Long-term study of swine flu viruses shows increasing viral diversity

The gene flow of influenza A viruses occurs among birds, pigs and humans.

Increased transportation of live pigs appears to have driven an increase in the diversity of swine influenza viruses found in the animals in Hong Kong over the last three decades, according to a new study.

In the longest study of its kind, Duke-NUS Graduate Medical School researchers found that swine viruses crossed geographic borders and mixed with local viruses, increasing their diversity.

"The majority of reported human infections have been people with close contact to farm animals," said Vijaykrishna Dhanasekaran, Ph.D., an assistant professor at Duke-NUS, who works in the Laboratory of .

"I think the risk of swine-to-human transmission has not increased greatly, but the diversity of swine viruses has increased as shown in our study," Vijaykrishna said. "This means that the repertoire of viruses that humans are in contact with everyday has increased and this may lead to a higher likelihood of swine-to-human transmission, although the risk remains unquantified."

The study was published online in the journal Nature on May 25.

"The geographic transport of swine viruses that we highlight in our study is likely through the transport of live pigs," Vijaykrishna said. "Most swine viruses that have been described to date have been isolated from farmed pigs in Asia, Europe and North America. Some viruses have been isolated from backyard pigs in southeast Asia. However, no information is available on status of influenza in naturally roaming wild or ."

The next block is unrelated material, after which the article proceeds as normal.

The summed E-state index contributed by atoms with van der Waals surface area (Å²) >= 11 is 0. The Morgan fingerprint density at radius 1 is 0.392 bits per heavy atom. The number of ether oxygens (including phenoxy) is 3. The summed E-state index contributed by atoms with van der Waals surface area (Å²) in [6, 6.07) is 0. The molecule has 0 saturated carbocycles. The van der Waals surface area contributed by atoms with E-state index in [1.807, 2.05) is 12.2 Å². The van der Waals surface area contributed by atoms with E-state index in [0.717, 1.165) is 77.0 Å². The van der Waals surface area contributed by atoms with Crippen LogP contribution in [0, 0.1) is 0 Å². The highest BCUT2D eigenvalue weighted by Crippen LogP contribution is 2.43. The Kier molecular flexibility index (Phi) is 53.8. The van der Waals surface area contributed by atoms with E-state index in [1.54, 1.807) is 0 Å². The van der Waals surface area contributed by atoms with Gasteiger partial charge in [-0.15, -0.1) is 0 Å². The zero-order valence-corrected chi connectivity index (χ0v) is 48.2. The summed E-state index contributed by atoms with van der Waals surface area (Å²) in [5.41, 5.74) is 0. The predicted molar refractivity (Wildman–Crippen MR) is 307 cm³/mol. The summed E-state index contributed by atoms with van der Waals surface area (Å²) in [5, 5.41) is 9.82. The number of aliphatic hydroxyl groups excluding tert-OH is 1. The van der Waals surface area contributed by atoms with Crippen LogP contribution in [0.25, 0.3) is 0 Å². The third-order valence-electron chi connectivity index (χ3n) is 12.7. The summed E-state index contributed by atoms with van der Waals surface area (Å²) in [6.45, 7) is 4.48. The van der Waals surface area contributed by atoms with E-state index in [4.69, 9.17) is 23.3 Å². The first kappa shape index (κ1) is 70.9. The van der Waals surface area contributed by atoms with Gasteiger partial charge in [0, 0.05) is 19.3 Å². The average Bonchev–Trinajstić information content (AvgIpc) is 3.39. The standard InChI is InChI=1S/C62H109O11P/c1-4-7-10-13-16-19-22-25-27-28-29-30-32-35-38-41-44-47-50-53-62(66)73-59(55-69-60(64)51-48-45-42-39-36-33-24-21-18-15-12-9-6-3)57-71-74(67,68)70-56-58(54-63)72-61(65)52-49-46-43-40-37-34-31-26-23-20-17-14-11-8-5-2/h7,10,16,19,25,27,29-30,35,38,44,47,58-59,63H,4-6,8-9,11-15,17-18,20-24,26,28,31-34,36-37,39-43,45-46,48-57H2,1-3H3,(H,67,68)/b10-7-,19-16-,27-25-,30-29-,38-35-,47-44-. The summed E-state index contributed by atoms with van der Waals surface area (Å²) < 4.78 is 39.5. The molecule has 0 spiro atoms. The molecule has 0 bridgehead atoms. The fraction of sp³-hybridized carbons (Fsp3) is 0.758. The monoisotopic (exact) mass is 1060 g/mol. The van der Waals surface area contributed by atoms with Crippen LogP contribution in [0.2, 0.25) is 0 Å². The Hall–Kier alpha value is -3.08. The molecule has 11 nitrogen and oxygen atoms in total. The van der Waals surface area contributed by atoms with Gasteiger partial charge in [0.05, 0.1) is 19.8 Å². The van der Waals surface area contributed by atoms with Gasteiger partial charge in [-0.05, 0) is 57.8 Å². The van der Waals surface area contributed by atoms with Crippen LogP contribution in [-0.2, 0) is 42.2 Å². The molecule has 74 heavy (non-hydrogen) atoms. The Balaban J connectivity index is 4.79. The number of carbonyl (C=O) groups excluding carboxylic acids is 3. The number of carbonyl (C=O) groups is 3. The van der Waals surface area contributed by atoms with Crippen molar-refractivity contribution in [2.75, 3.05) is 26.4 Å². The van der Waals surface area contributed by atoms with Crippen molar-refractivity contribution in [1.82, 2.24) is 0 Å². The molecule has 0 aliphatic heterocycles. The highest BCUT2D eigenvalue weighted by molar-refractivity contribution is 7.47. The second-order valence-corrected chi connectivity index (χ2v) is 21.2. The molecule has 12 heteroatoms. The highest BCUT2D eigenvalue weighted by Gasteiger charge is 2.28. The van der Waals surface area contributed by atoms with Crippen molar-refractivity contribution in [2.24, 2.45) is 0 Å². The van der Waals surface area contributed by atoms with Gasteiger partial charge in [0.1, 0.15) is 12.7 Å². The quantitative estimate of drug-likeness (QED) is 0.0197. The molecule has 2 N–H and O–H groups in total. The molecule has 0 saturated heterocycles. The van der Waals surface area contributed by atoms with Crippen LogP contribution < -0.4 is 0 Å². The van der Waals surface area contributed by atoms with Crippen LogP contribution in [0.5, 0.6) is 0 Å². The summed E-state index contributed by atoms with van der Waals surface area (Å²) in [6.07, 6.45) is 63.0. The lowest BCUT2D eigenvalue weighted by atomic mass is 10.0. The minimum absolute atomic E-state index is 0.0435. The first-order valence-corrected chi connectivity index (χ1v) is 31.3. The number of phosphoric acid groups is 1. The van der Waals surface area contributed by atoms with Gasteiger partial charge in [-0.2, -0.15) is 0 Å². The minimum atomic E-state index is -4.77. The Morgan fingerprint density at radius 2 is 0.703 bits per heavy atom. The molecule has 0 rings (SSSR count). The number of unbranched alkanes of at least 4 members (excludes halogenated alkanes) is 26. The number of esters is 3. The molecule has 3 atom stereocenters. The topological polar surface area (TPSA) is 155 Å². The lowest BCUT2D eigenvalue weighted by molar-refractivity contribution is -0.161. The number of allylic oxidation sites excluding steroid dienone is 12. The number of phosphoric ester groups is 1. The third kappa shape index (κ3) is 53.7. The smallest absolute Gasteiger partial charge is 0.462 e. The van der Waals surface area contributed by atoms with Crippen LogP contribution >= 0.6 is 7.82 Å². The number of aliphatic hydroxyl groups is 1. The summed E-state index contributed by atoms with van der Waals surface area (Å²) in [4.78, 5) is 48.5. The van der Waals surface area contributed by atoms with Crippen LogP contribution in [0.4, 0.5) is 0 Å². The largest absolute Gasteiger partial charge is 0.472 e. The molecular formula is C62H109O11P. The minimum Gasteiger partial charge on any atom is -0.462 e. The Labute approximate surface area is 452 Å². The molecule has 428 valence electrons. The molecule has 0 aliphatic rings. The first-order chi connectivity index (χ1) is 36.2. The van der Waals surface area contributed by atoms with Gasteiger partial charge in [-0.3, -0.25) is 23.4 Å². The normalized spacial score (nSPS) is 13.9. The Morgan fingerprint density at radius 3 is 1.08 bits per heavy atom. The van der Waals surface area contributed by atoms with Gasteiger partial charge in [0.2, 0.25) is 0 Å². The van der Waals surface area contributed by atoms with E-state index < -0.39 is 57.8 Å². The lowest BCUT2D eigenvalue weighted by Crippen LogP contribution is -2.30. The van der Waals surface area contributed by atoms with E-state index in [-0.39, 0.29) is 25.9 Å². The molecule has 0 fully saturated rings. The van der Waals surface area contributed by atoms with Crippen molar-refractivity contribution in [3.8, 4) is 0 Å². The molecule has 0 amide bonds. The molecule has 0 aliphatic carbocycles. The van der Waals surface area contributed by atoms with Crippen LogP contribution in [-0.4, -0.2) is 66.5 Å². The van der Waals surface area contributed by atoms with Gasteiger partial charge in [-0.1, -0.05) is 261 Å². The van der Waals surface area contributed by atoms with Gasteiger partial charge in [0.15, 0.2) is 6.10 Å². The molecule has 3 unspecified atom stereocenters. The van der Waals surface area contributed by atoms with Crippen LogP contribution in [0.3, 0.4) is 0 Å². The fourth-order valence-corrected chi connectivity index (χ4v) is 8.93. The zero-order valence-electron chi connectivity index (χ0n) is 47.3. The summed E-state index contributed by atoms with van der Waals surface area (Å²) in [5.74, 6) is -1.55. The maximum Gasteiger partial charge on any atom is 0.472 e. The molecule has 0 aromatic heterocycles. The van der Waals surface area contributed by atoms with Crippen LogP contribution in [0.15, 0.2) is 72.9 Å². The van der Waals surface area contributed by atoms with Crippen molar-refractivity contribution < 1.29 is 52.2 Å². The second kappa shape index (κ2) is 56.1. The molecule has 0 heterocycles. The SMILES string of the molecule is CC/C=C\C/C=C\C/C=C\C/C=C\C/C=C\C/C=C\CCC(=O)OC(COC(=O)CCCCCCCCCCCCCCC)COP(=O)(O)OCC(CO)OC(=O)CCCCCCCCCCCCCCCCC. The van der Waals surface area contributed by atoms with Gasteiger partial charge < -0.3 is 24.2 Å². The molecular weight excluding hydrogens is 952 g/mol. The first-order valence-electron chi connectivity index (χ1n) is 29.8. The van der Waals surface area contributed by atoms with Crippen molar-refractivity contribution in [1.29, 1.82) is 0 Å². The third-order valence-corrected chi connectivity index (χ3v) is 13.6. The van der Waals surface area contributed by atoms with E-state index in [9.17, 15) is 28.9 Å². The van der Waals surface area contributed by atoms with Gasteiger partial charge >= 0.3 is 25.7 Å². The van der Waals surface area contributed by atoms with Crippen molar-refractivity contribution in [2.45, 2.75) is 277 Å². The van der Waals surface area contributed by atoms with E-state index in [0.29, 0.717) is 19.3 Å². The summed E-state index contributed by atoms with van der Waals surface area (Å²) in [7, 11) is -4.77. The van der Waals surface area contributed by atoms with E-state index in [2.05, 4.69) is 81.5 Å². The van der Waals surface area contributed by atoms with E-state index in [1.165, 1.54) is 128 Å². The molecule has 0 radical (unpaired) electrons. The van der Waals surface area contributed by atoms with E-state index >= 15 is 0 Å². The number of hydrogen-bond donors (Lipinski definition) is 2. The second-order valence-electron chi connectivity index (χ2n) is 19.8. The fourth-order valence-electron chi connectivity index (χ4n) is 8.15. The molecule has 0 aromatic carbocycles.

The study looked at the epidemiology, genetics and antigenic properties of swine influenza virus in Hong Kong from more than 650 samples taken from swine, more than 800 swine blood specimens from 12 years of surveillance, and 34 years worth of other data on swine . Antigens are the features on the surface of the virus that pigs and humans develop antibodies against to fight the infection. Influenza viruses evade the by mutations in the hemagglutinin protein, an attachment protein that serves as an antigen. Antibodies formed during previous infections fail to recognize the newly mutated antigen, which is why seasonal influenza vaccines have to be reformulated each year.

Mutations in the hemagglutinin have been linked to reassortment, which is the mixing of genetic material from multiple virus species into new combinations, said Vijaykrishna. The greater viral diversity they found in the viruses may mean more possible combinations from reassortment.

"These results provide important clues into the mechanism of evolution in general," he said.

The researchers discovered that two major lineages of H1 subtype viruses and the human H3N2 viruses were frequently detected in swine. Several combinations of the three lineages were detected in pigs, including some avian (bird) viruses.

While the pigs had no symptoms or very mild undetected symptoms to most viruses isolated for the study, the scientists don't know how virulent these viruses can be in humans. "It is important to monitor viruses in swine, especially those that can emerge in humans that we do not have antibodies for," said Vijaykrishna, who is a faculty member of the Duke-NUS Program on Emerging Infectious Diseases.

More information: D Vijaykrishna et al. Long-term evolution and transmission dynamics of swine influenza A virus. Nature DOI:10.1038/nature10004 (2011).

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